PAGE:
The wars for liberation were fought for high ideals, and for the transformation of both countries. The shared aim was to create new relationships, not to enforce borders. Across Africa, people and governments recognise that the lines drawn on the map by the colonial powers over 100 years ago are artificial, and the much more people-friendly ‘people’s borders’ should be encouraged. As President Thabo Mbeki has said, the peoples who live in border zones are like scrambled eggs; they cannot be unscrambled by enforcing a boundary.

The idea that the war between Eritrea and Ethiopia was solely over a border, and can be resolved exclusively by demarcating that border, is absurd. The boundary dispute was part of the problem and was the flashpoint that started the war. But, as the official investigation established by the Algiers Agreement found, the reasons were more complicated. The idea that it was necessary to fight to the death over the border was frankly absurd. Less than 30pc of Africa’s interstate boundaries have been demarcated. There are over 270 interstate boundary disputes around the world. But resolving borders by force is unacceptable: negotiations can resolve disputes.

We can see the legacy of this needless war all too clearly. As well as the enormous tragic loss of life and disruption to the lives of so many people; as well as the estrangement between two brotherly peoples; we have the narrowing of the vision of the leaders to a narrow-minded focus on the colonial boundary. It is a primitive, distrustful instinct that makes us retreat to an obsession with this border.

President Issayas has not yet accepted the Ethiopian offer. He is perpetuating the absurdity of the unresolved conflict, and in his stubbornness and arrogance, is showing that the issue at stake is much larger than the border. Little, it seems, has changed from 20 years ago. One reason why the first mediation during the 1998 war, by the United States and Rwanda, failed was that it did not address the devil in the details – details beyond the border.

The US and Rwanda proposed a return to the status quo ante and then referring the border to arbitration. If the dispute were just a border issue, it could have been resolved right there.

Presumably, Issayas is taking a tough line in bargaining because he thinks that the new government in Addis Abeba is weak and he can gain further concessions. He may also be worried that if he makes peace with Ethiopia, his long-standing pretext for a state of emergency and full military mobilisation will be gone. He will have to resume the process of adopting the constitution so painstakingly drawn up in 1997, which has never been implemented, and which would, of course, open up the country to free speech, the rule of law and democratic elections.

Issayas’s view of Ethiopia has not changed in the last 20 years. When the war began the Eritrean leaders described Ethiopia as ‘an overdressed Zaire.’ President Mobutu had just been overthrown in a lightning military campaign, his entire state collapsing around him.

Two decades on, Ethiopia has not collapsed like a rotten log, rather it has grown far more prosperous and strong. Ethiopia is a dynamic society, undergoing rapid changes. There are imperfections and strains, as are to be expected in a complicated, fast-developing country. But meanwhile, Eritrea has stagnated, losing the cream of its people in a stream of refugees – many of them coming to Ethiopia. Eritrea’s universities are closed, its secondary schools send their graduates straight to the army, it has the most massive outflow of refugees relative to its size of the population of any country in the world.

Ethiopia can be larger than that: it can and must take the lead in defining the agenda of peace.

The EPRDF has made the first move: a dramatic unilateral opening to Eritrea. President Issayas sees this as a sign of weakness, not a sign of strength. The next step is for Ethiopia to put all its detailed concerns on the table: all the matters agreed in Algiers, plus an agenda for how to normalise political and economic relations and resume the 3,000 years of shared history. We should not become obsessed with the border -Eritrea’s agenda – but persist with the broader vision. We should insist that the international norm for resolving conflicts such as this is to meet unconditionally and put all concerns on the table for discussion.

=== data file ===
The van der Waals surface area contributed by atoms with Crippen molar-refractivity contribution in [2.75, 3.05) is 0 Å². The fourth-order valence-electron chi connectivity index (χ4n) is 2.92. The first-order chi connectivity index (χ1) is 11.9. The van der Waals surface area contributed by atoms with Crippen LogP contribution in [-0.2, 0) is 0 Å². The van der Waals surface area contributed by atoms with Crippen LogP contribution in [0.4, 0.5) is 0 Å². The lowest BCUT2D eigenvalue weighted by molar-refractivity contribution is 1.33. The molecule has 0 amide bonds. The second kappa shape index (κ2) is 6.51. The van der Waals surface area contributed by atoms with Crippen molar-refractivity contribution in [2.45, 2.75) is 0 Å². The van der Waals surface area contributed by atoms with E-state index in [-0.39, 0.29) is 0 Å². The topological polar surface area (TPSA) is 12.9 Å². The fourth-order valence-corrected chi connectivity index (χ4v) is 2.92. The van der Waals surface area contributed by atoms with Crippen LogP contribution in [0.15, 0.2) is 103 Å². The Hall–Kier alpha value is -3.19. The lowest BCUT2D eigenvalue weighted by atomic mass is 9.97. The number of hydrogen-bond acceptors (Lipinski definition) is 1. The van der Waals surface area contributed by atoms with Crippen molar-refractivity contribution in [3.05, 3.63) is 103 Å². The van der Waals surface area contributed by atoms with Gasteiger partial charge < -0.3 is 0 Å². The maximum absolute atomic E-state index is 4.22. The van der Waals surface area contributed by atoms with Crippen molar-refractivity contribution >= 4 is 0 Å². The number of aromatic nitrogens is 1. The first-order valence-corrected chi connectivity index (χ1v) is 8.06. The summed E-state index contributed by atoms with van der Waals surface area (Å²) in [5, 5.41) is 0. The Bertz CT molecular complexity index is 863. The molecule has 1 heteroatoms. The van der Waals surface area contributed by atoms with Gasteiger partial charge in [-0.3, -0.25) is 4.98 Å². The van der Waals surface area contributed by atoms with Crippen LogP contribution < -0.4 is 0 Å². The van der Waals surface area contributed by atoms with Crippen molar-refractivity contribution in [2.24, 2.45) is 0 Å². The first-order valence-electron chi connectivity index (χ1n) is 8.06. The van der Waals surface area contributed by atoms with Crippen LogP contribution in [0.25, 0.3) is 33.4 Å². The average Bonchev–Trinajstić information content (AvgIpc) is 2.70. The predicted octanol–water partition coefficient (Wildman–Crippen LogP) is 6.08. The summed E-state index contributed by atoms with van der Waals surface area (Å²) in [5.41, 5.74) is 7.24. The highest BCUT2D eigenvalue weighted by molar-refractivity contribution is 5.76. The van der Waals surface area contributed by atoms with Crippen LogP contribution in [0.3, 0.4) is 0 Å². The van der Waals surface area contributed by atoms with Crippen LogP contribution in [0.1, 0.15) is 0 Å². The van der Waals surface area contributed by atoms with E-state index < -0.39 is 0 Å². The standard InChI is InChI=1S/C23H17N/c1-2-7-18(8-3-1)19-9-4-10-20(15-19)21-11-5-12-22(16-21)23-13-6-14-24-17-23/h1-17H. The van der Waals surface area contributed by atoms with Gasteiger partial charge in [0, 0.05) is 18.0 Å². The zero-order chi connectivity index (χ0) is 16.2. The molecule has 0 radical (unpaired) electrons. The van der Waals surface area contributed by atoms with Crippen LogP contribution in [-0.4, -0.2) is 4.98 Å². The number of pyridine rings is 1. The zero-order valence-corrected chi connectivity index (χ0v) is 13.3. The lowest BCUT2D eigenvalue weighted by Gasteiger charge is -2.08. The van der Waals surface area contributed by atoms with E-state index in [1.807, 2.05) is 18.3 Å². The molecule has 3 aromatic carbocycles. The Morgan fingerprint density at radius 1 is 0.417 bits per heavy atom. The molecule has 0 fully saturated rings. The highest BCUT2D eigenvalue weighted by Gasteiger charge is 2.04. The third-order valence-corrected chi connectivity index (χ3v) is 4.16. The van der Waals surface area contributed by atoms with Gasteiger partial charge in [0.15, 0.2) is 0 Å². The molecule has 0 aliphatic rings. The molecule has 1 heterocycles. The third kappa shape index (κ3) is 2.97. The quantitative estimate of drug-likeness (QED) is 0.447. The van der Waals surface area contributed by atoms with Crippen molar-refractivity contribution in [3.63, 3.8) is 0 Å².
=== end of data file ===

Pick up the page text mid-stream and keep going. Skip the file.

Ethiopia must insist that the Algiers Agreement is implemented in its entirety and that the specifics of demarcating the border and withdrawing troops in an orderly fashion, taking into account the concerns of the people living in the border areas, is done correctly.

That would show that Ethiopia is strong; that it is setting the agenda in a comprehensive, principled and correct manner, and that it is not going to be dragged down into a contest over a narrow definition of the problem. That would turn the tables on Issayas, challenging him to allow a new political dynamic in Eritrea, and taking away the fear of Ethiopia that he has been using to muzzle his people.

The witnesses of the Algiers Agreement are the African Union, the United States and the European Union. They should also be reinvigorated to deal with the issues comprehensively, so as not to miss this chance for peace.

But there is something even more critical.

We cannot leave peace to the leaders alone. We need a citizens’ movement for peace that can appeal beyond governments to the people of the two countries. It is incumbent upon all of us to change the narrative of the relationship from the narrow concern with a border to something much more significant: the future of the two nations.

Ethiopia is a large and plural nation. Peace with Eritrea is not just a matter for our government: it is a matter for people themselves. Ethiopian citizens must do their part: we must mobilise for peace, and primarily we must mobilise to build bridges with Eritrean citizens who have been longing to reconnect with Ethiopia for so long and to enjoy the fraternal relationship. It is the strength of the Ethiopian people, and our commitment to peaceful dialogue and understanding with the Eritrean people, that will indeed bring peace to our countries.

 



By Abdul Mohammed


Published on Jun 17,2018 [ Vol 19 ,No 947]